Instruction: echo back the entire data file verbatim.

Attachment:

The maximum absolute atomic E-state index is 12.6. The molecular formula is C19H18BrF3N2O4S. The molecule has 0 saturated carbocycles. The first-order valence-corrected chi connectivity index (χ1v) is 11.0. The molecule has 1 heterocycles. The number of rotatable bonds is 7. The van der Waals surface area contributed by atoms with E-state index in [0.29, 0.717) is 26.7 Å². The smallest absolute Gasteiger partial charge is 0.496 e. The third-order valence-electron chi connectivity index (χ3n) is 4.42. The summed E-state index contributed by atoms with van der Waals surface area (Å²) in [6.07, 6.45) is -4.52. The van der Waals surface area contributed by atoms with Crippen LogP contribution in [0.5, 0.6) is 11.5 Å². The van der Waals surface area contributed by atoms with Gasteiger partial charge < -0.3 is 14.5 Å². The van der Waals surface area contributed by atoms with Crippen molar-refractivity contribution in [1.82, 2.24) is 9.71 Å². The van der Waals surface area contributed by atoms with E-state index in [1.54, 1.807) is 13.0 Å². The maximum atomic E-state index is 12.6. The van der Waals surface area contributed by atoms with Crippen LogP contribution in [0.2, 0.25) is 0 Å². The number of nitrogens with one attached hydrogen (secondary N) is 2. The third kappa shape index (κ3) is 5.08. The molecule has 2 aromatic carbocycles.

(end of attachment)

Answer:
The maximum absolute atomic E-state index is 12.6. The molecular formula is C19H18BrF3N2O4S. The molecule has 0 saturated carbocycles. The first-order valence-corrected chi connectivity index (χ1v) is 11.0. The molecule has 1 heterocycles. The number of rotatable bonds is 7. The van der Waals surface area contributed by atoms with E-state index in [0.29, 0.717) is 26.7 Å². The smallest absolute Gasteiger partial charge is 0.496 e. The third-order valence-electron chi connectivity index (χ3n) is 4.42. The summed E-state index contributed by atoms with van der Waals surface area (Å²) in [6.07, 6.45) is -4.52. The van der Waals surface area contributed by atoms with Crippen LogP contribution in [0.5, 0.6) is 11.5 Å². The van der Waals surface area contributed by atoms with Gasteiger partial charge < -0.3 is 14.5 Å². The van der Waals surface area contributed by atoms with Crippen molar-refractivity contribution in [1.82, 2.24) is 9.71 Å². The van der Waals surface area contributed by atoms with E-state index in [1.54, 1.807) is 13.0 Å². The maximum atomic E-state index is 12.6. The van der Waals surface area contributed by atoms with Crippen LogP contribution in [0.2, 0.25) is 0 Å². The number of nitrogens with one attached hydrogen (secondary N) is 2. The third kappa shape index (κ3) is 5.08. The molecule has 2 aromatic carbocycles.